I will not defend that to which I know has transformed to an evil entity unto itself, only fools defend that!   


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The Evil Genius
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18/11/2018 6:56 pm  

Götz von Berlichingen:

Gottfried "Götz" von Berlichingen (1480 – 23 July 1562), also known as Götz of the Iron Hand, was a German (Franconian) Imperial Knight (Reichsritter), mercenary, and poet. He was born around 1480 into the noble family of Berlichingen in modern-day Baden-Württemberg. Götz bought Hornberg Castle (Neckarzimmern) in 1517, and lived there until his death in 1562. He was active in numerous military campaigns during a period of 47 years from 1498 to 1544, including the German Peasants' War, besides numerous feuds; in his autobiography he estimates that he fought 15 feuds in his own name, besides many cases where he lent assistance to his friends, including feuds against the cities of Cologne, Ulm, Augsburg and the Swabian League, as well as the bishop of Bamberg.

His name became famous as a euphemism for a vulgar expression (Er kann mich am Arsch lecken – "He can lick my ass") attributed to him by writer and poet Johann Wolfgang von Goethe (1749–1832), who wrote a play based on his life.

Gottfried "Götz" von Berlichingen (1480 – 23 July 1562), also known as Götz of the Iron Hand, was a German (Franconian) Imperial Knight (Reichsritter), mercenary, and poet. He was born around 1480 into the noble family of Berlichingen in modern-day Baden-Württemberg. Götz bought Hornberg Castle (Neckarzimmern) in 1517, and lived there until his death in 1562.

He was active in numerous military campaigns during a period of 47 years from 1498 to 1544, including the German Peasants' War, besides numerous feuds; in his autobiography he estimates that he fought 15 feuds in his own name, besides many cases where he lent assistance to his friends, including feuds against the cities of Cologne, Ulm, Augsburg and the Swabian League, as well as the bishop of Bamberg.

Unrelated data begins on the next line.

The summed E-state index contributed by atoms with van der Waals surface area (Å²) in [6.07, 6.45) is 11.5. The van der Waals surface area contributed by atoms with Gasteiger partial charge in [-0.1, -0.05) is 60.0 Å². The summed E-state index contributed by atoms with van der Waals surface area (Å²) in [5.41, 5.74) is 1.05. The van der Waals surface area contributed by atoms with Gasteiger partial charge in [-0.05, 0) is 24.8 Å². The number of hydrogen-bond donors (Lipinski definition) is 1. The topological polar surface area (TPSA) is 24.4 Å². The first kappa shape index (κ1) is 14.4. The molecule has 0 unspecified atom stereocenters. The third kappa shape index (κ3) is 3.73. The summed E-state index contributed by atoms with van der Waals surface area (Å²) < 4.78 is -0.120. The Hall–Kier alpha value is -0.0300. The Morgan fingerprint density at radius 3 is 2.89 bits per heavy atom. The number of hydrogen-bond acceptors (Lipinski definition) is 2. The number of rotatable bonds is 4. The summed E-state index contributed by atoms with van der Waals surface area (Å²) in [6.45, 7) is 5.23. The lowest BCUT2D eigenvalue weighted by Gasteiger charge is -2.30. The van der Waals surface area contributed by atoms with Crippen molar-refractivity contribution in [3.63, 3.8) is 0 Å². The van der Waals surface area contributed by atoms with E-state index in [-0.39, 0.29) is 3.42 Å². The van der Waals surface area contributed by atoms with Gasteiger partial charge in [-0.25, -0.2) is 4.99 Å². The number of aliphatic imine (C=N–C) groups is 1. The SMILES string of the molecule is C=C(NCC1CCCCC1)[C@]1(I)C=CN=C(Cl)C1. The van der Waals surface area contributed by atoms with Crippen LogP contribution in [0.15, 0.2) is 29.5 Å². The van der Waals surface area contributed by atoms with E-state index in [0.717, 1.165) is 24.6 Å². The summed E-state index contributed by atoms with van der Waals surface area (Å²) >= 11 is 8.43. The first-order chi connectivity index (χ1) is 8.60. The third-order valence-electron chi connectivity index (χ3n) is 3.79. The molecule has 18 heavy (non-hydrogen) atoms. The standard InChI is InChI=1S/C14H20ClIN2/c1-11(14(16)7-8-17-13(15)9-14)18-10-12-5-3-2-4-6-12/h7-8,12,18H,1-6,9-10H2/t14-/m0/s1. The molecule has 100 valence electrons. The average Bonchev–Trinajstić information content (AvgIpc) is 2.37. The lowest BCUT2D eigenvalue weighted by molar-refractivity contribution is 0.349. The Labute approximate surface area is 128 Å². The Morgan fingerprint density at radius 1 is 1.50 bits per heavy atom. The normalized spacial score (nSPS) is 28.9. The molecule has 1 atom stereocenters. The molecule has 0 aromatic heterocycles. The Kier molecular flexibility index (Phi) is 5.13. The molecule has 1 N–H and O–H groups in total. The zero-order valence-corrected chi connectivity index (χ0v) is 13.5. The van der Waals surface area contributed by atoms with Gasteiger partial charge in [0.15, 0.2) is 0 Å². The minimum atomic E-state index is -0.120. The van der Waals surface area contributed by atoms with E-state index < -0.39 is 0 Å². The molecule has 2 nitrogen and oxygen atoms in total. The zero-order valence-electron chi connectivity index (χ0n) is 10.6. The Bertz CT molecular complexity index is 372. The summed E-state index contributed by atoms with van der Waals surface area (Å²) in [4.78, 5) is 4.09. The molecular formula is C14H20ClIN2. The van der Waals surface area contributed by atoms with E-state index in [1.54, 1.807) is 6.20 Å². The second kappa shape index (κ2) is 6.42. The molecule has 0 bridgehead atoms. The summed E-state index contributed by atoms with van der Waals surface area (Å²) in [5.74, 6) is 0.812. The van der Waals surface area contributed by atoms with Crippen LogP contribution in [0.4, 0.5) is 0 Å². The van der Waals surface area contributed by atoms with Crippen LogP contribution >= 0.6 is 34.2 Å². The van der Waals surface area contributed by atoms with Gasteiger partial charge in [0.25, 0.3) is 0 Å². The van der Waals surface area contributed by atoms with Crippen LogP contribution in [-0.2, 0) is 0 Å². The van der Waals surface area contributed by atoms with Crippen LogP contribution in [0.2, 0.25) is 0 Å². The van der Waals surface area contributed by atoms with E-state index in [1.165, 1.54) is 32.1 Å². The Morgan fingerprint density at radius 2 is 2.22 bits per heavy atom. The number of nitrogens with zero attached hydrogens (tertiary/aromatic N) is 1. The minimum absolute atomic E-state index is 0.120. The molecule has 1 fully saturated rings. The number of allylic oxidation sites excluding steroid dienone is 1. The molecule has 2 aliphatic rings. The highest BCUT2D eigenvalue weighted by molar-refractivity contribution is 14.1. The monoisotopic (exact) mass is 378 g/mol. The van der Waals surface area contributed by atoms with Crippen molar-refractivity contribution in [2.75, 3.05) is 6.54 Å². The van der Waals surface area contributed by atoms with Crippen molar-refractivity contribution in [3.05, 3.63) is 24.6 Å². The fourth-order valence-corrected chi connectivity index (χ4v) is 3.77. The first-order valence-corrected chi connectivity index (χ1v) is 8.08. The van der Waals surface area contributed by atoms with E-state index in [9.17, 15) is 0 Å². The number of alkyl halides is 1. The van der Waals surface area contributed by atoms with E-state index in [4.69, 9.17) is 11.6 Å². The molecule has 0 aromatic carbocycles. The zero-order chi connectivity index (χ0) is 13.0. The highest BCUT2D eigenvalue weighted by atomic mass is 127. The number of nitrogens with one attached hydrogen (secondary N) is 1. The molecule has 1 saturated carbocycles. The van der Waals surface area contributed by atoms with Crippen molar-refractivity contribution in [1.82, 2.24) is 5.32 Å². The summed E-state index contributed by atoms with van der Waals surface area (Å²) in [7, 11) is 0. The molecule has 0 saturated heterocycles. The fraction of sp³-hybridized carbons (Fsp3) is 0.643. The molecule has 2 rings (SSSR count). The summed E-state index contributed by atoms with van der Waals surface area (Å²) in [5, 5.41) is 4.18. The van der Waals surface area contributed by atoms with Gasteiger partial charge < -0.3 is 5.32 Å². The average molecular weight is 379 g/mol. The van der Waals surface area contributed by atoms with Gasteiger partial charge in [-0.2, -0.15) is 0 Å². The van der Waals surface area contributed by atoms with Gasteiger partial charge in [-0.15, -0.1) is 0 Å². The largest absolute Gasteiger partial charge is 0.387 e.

His name became famous as a euphemism for a vulgar expression (Er kann mich am Arsch lecken – "He can lick my ass") attributed to him by writer and poet Johann Wolfgang von Goethe (1749–1832), who wrote a play based on his life.

 

 

 

 

 

 

 

 

 

 


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Greg Honda
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18/11/2018 7:39 pm  

I don't know if men from the past were different/better than what we seem to have today.

The previous generations always come across as tougher in mind, body and spirit. I'm generalizing I know, but that's how it strikes me anyways.

It could be that their food wasn't laced with chemicals/Soy etc, their water fluoridated, and everything they ate didn't come wrapped in plastic.

Or maybe they just believed in something? The Greater Good? National Pride? Religion? a Duty to provide for their Families?

We've lost those things.

Especially the latter.

 

 

 


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MG-ɹǝʍo┴
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19/11/2018 4:03 am  
Posted by: Greg Honda